Frito-Lay hired influencers to make a TV commercial remotely because of the pandemic and said it ended up being cheaper, faster, and more effective than a traditional spot

  • When production studios shut down earlier this year to comply with COVID-19 restrictions, the marketing team at Frito-Lay decided to hire digital creators to shoot its summer TV commercial remotely.
  • Many influencers have worked from home for years and are already equipped with the gear necessary to create commercial content for brands.
  • The entire production process, from sharing a brief with creators to the ad's release on TV and digital platforms, was six weeks.
  • In addition to taking less time to produce, the spot, "Let's Summer," was cheaper than a traditional commercial shoot for Frito-Lay.
  • "Even as the world gets back to normal and we go back to some of the processes of before, I would say we're never going to go back to the old traditional ways because we've learned how to unlock something we didn't have before," said Marissa Solis, Frito-Lay's SVP of core brands, partnerships, and media.
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When the marketing team at Frito-Lay sat down earlier this year to plan out a summer TV commercial, they didn't factor in a global pandemic.

"It was going to be all about the joy of summer," said Marissa Solis, the company's SVP of core brands, partnerships, and media. "Getting together with friends. Pool parties. The beach."

What came next — the shuttering of beaches, pool parties, friend gatherings, and TV production work itself — put a damper on the idea. 

But unlike some other brands that opted to cancel their ad campaigns altogether, the Frito-Lay team adjusted its strategy and moved forward. With most commercial production work already halted to prevent the spread of the novel coronavirus, the team hired a group of digital creators to shoot the ad remotely.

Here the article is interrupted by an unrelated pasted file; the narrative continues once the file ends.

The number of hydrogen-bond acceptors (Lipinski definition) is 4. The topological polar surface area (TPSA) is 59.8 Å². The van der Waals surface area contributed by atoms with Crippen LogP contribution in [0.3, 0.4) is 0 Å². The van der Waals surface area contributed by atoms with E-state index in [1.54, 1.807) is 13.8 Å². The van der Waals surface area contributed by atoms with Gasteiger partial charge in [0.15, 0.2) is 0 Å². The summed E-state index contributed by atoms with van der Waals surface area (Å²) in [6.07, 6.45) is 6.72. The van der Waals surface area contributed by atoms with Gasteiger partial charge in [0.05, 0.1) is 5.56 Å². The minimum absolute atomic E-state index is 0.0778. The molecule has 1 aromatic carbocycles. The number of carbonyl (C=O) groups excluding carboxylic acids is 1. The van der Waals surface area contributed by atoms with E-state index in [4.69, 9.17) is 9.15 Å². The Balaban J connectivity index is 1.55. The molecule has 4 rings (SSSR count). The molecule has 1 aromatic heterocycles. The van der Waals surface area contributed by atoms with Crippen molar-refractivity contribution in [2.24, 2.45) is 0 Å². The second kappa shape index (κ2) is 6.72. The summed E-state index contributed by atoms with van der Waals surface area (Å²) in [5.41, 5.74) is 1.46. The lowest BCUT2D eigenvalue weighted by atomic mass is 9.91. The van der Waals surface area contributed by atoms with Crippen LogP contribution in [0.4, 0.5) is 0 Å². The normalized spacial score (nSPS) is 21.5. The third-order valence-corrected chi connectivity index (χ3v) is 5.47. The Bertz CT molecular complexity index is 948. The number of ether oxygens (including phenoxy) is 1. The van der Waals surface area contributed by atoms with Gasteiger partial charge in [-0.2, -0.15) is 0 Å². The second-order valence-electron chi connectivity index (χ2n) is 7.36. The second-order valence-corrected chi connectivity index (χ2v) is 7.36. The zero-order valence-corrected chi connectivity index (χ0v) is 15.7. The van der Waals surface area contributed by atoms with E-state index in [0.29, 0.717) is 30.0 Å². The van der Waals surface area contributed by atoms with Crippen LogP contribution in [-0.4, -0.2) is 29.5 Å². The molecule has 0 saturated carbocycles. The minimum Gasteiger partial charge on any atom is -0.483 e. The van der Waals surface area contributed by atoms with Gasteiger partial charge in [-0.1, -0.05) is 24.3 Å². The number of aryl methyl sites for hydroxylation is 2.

"We have done a lot of work with influencers and creators from a social perspective, but never from this scale of a TV spot from the ground up," said Chris Bellinger, VP of creative and digital at Frito-Lay. "We had to kind of overhaul everything we had known and traditionally done in making a spot in the first place."

Interest in hiring influencers for their content skills rather than their "influence" has spiked in 2020 as companies have looked for alternative ways to produce ads while adhering to public health guidelines. Digital creators, many of whom have professional-grade video gear at home, can offer some of the services of a traditional production studio at lower costs.

To kick off its summer ad, the Frito-Lay team posted a campaign brief on Popular Pays, a deal marketplace for digital creators and brands, to invite creators to apply to appear in the commercial. They received over 100 submissions. 

In its brief, the Frito-Lay team said it was looking for creators between the ages of 21 and 45 to film scenes of summer in the new COVID-19 world. In a series of prompts, the team asked creators to submit footage of themselves "embracing the new world and owning it," acting "stress free" and "making it work" when "the world is on fire," and showing "how can you make your backyard as fun as a theme park with neighbors peeking over the fence" while adhering to all CDC guidelines for gatherings and safety.

"The brief was really interesting and they wanted a super quick turnaround time," said Nesrin Danan, a 25-year-old photographer and influencer with around 100,000 Instagram followers. "I was excited because I was sitting at home with nothing to do."

The Frito-Lay team hired Nesrin and other digital creators with video and photo skills to shoot footage for a 30-second spot. Creators filmed themselves playing in their backyards, eating Lays chips during a video call, and sprinkling Cheetos dust onto chicken parmesan. 

"Summer is here. So *bleep* it," the ad's narrator says. "Here are the rules for summer this year. Lay's are preferred. Pants are optional. Backyards, bathtubs, and patios are always open. And snack time? Snack time is any time."  

The entire process from submitting a brief on Popular Pays to the commercial's release took six weeks, the Frito-Lay team said. The ad aired on regional and national TV and digital video platforms like YouTube and Amazon's ad-supported OTT video service. The team also repurposed snippets from the spot for social media.

"Because these [scenes] were created a lot by social-content creators and influencers, a lot of it was already pre-shot and pre-formatted for social," Bellinger said.

The marketing team also discovered that a cheaper, creator-produced TV commercial can still drive sales.